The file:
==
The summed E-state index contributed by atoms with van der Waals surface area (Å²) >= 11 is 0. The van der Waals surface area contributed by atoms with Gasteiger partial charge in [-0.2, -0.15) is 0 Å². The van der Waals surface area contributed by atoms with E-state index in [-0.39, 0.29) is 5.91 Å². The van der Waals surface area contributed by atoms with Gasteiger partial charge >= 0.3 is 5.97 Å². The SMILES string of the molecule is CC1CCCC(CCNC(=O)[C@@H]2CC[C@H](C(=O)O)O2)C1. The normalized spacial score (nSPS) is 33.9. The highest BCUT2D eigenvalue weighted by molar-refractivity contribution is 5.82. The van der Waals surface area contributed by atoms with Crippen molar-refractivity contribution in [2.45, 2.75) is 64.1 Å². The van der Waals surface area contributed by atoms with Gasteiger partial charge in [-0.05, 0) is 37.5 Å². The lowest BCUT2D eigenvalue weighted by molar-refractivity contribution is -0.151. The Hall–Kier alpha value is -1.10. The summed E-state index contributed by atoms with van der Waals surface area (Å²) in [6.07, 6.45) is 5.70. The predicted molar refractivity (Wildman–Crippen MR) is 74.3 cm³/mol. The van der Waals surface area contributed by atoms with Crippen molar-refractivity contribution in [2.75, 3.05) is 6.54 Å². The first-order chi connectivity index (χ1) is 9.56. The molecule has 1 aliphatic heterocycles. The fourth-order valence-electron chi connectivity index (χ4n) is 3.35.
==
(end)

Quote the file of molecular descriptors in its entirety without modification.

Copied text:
The summed E-state index contributed by atoms with van der Waals surface area (Å²) >= 11 is 0. The van der Waals surface area contributed by atoms with Gasteiger partial charge in [-0.2, -0.15) is 0 Å². The van der Waals surface area contributed by atoms with E-state index in [-0.39, 0.29) is 5.91 Å². The van der Waals surface area contributed by atoms with Gasteiger partial charge >= 0.3 is 5.97 Å². The SMILES string of the molecule is CC1CCCC(CCNC(=O)[C@@H]2CC[C@H](C(=O)O)O2)C1. The normalized spacial score (nSPS) is 33.9. The highest BCUT2D eigenvalue weighted by molar-refractivity contribution is 5.82. The van der Waals surface area contributed by atoms with Crippen molar-refractivity contribution in [2.45, 2.75) is 64.1 Å². The van der Waals surface area contributed by atoms with Gasteiger partial charge in [-0.05, 0) is 37.5 Å². The lowest BCUT2D eigenvalue weighted by molar-refractivity contribution is -0.151. The Hall–Kier alpha value is -1.10. The summed E-state index contributed by atoms with van der Waals surface area (Å²) in [6.07, 6.45) is 5.70. The predicted molar refractivity (Wildman–Crippen MR) is 74.3 cm³/mol. The van der Waals surface area contributed by atoms with Crippen molar-refractivity contribution in [2.75, 3.05) is 6.54 Å². The first-order chi connectivity index (χ1) is 9.56. The molecule has 1 aliphatic heterocycles. The fourth-order valence-electron chi connectivity index (χ4n) is 3.35.